The NCD mountain has been a huge one to conquer for the Ministry of Health in SVG, however, Weekes says the department does not intend to stand idly by and spectate as NCD’s lead Vincentians to an early grave. They have already launched a complete revision of the country’s nutrition and food-based dietary guidelines with the goal of fostering healthier eating practices in the population.
The revision includes a redesigning of graphics with suggestions on healthy food options and foods to avoid. The revisions also include focus group sessions with the public to determine the effectiveness of the messages and images used in the public campaigns.
The revised guidelines are to be officially launched at the end of 2020 and the information distributed across all government social media platforms as well as in educational booklets which will be used in schools. The Ministry also intends to include the new nutritional guide as part of the school curriculum to inform young ones of the proper dietary practices.
While the Ministry has been tirelessly fighting one battle, a new adversary has recently emerged- COVID-19. In addition to being a burden on the healthcare system, the pandemic has presented its own unique set of nutritional and dietary challenges for Vincentians.
Many Vincentians, particularly those in the tourism sector, lost their jobs and therefore their purchasing ability was significantly reduced. Weekes say those affected were forced to consume the cheapest options for what food was available, without regard to their overall health. While for some this meant a move back to consuming foods grown at home, others without access to land, such as in urban communities, made do with what was available to them. On top of that, Weekes explains the stress, anxiety and depression resulting from the uncertainty of the pandemic, pushed some Vincentians toward unhealthy eating practices where they either did not eat at all or ate a lot more. Fortunately, there were many charitable organizations that stepped in to donate to those in need, such as school children who, as a result of school closures, were no longer privy to the School Feeding Program.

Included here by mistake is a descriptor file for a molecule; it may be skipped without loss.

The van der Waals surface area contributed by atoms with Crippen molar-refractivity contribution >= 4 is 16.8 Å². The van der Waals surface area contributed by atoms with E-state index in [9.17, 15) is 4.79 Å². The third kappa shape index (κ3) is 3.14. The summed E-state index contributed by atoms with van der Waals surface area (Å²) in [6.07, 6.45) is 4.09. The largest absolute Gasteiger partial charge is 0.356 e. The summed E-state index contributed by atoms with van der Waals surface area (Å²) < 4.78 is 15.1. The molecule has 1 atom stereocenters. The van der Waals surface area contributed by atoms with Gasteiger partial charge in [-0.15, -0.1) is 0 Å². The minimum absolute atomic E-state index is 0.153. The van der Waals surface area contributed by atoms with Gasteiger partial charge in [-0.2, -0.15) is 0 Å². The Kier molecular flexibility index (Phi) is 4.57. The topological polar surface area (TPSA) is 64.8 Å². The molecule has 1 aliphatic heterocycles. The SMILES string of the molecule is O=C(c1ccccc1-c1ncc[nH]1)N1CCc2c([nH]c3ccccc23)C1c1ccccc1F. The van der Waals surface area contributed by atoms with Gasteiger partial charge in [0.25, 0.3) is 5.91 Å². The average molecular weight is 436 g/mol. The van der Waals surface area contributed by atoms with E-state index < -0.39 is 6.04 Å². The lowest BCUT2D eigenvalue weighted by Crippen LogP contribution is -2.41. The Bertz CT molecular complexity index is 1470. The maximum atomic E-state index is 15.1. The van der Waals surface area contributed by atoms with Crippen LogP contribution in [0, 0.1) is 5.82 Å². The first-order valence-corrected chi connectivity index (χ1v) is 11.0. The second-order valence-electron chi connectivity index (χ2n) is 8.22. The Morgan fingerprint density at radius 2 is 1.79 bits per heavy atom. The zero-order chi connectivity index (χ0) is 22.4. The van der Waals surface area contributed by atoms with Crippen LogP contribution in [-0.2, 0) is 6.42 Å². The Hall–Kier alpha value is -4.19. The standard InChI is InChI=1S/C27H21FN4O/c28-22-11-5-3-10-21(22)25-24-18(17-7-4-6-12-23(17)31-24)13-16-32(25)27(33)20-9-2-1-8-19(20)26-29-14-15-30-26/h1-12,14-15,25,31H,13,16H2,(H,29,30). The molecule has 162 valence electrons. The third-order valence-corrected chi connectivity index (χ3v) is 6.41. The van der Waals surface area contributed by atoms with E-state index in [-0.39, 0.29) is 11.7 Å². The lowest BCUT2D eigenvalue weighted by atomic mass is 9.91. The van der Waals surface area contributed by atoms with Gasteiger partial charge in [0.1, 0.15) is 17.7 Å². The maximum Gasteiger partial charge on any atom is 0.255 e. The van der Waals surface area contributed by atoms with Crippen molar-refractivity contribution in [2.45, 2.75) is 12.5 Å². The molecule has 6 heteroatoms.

Throughout the pandemic, Vincentians have displayed a level of resilience which has given Ministry officials hope that some progress is being made.
Home gardening is one such aspect of Vincy life which has taken priority since the onset of the global pandemic. According to Weekes, Vincies have been recycling all types of old household containers to plant in. To encourage the practice, the Ministry of Agriculture has been distributing seedlings to individuals as well as farmers. She adds, Vincies have also gotten more active with some embracing the grounds of the old airport for physical activities, in addition to exercising at home and in their communities.
Looking to the future, Weekes said the Ministry of Health is confident that Vincentians will make the necessary changes such as reducing sugar intake and increasing exercise activities.
“[I]t is up to us, me, you and the general public, to look at our lifestyles and see that we don’t want these chronic diseases, the diabetes, high blood pressure, the cancer to pass down from one generation to the next.”